January 8, 2018

Swamp gas

Through the '90s and early 2000s I travelled to Oregon between 4 and 8 times a year. I still remember  the first visit. I stopped at a gas station on US 30 near the airport. I got ready to fill up the rental car in anticipation of returning it.

"Get your hands off that" I was told by the attendant. I wasn't allowed to pump my own gas. He told me only trained attendants could fuel a car. I had been pumping my own gas since the late 1970's. I was unaware the procedure was dangerous or even difficult.

Later I learned that pumping  gas is remarkably difficult in New Jersey too, so there were no self-service pumps in the Garden State either.

Oregon has now allowed gas stations in towns with populations of less than 40,000 to offer self-pump gas. This raises some questions. Why are rural and small town denizens of Oregon better able and equipped to pump gas than their big city counterparts?  Why are the residents of the larger cities in the Beaver State unable to accomplish a task that nearly every American and most Europeans have managed to master? Or perhaps more appropriately, why do the politicians think the citizens are incapable?

I suspect we know the answer. Lobbyist money. The gas station and convenience stores are paying off the right people. Here in Indiana, beer is regulated by temperature. Only certain stores can sell cold beer. Grocery stores and convenience stores can only offer warm beer. Oh, and none can sell on Sunday. Who fights hardest against Sunday sales of booze? The liqueur store lobby. They see no reason to stay open seven days when they capture all of the available sales on a six day schedule. We Hoosiers all know if you want cold beer or a bottle you have to buy it Saturday. Similarly, I suspect enough Oregonian legislators have been persuaded by the petroleum dispensing organization to keep the "we gotta pump it" surcharge in place.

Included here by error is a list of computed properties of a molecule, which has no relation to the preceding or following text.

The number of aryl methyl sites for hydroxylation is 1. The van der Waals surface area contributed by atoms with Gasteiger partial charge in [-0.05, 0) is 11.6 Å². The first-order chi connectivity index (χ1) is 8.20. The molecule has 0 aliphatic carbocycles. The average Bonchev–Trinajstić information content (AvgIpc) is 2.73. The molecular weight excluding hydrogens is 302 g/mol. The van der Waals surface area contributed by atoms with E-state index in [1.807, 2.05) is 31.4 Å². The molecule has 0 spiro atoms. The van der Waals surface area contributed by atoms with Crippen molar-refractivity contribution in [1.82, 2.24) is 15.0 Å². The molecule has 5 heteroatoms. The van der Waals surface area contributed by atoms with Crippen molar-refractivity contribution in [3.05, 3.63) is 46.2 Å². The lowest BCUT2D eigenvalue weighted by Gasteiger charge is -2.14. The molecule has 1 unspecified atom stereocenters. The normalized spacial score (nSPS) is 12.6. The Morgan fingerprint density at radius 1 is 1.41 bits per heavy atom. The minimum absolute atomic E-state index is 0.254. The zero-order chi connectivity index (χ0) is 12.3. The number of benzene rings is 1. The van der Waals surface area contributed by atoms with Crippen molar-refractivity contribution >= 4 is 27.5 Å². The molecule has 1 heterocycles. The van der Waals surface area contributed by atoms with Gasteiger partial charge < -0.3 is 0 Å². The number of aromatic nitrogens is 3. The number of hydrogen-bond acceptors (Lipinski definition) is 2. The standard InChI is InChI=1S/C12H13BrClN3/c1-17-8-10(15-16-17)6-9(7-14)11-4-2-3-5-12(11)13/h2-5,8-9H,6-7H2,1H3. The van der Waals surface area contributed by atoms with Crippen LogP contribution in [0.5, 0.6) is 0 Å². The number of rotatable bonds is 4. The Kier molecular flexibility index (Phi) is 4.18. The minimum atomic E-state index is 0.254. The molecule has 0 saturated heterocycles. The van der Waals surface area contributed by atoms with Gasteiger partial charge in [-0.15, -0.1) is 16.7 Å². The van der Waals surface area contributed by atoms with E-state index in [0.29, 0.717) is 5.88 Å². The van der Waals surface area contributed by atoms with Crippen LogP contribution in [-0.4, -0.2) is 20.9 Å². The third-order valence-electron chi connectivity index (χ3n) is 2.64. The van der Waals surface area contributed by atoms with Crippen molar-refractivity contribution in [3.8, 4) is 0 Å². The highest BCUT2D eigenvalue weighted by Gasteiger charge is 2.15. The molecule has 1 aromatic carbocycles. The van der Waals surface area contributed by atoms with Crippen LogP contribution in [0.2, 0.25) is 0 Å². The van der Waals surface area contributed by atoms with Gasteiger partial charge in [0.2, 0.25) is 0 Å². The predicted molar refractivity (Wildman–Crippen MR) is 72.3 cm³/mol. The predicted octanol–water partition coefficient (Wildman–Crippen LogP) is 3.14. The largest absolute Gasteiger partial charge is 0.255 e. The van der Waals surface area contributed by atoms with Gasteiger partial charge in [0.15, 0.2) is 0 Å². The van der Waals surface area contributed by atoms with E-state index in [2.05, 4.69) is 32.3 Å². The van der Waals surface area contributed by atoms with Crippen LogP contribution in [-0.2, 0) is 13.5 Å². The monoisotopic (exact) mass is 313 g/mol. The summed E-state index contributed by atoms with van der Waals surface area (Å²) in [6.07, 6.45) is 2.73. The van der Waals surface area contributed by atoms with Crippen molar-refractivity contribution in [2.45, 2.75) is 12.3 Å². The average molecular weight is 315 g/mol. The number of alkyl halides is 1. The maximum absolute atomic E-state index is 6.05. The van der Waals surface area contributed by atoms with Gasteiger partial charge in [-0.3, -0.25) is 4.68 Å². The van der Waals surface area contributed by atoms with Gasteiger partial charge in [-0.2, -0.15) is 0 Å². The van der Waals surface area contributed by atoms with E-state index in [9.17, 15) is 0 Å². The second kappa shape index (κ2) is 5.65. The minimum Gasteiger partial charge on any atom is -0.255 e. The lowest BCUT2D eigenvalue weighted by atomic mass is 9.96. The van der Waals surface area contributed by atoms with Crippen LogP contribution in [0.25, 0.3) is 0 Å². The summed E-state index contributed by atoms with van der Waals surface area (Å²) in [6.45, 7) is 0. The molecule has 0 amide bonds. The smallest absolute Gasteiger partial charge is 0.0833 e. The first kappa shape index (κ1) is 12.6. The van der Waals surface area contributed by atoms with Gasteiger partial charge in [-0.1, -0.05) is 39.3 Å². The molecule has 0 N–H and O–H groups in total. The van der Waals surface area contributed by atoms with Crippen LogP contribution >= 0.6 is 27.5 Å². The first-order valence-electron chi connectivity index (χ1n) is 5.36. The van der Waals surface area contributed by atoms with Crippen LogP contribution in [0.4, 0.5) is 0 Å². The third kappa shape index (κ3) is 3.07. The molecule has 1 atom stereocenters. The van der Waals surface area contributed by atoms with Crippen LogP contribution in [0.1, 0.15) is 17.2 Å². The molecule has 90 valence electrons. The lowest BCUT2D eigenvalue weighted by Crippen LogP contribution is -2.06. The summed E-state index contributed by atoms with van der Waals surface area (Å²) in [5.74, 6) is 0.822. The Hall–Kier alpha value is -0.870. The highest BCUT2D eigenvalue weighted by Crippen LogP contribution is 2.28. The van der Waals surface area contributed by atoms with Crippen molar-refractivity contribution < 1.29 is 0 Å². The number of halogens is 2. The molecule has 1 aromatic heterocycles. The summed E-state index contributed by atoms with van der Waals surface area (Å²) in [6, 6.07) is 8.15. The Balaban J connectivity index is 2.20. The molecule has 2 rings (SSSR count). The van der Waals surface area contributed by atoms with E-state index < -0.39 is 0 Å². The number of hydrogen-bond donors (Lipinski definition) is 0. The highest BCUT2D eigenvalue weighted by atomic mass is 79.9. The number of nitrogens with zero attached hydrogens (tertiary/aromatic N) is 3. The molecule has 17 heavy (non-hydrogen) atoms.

Yet somehow those same politicians will go home and tell the sucker voters how much he or she cares about he little guy. The swamp exists in places far from Washington DC.

3 comments:

Anonymous said...

Which brings up the call to make pot legal. It's here now, pretty easy to find if you want, but where does it cme from? Home grown pot, probably less than 10%, so who loses money if pot is made legal?


James Old Guy

Joe said...

Who loses -- people who have a LOT of money.

Joe said...

And they won't let that happen

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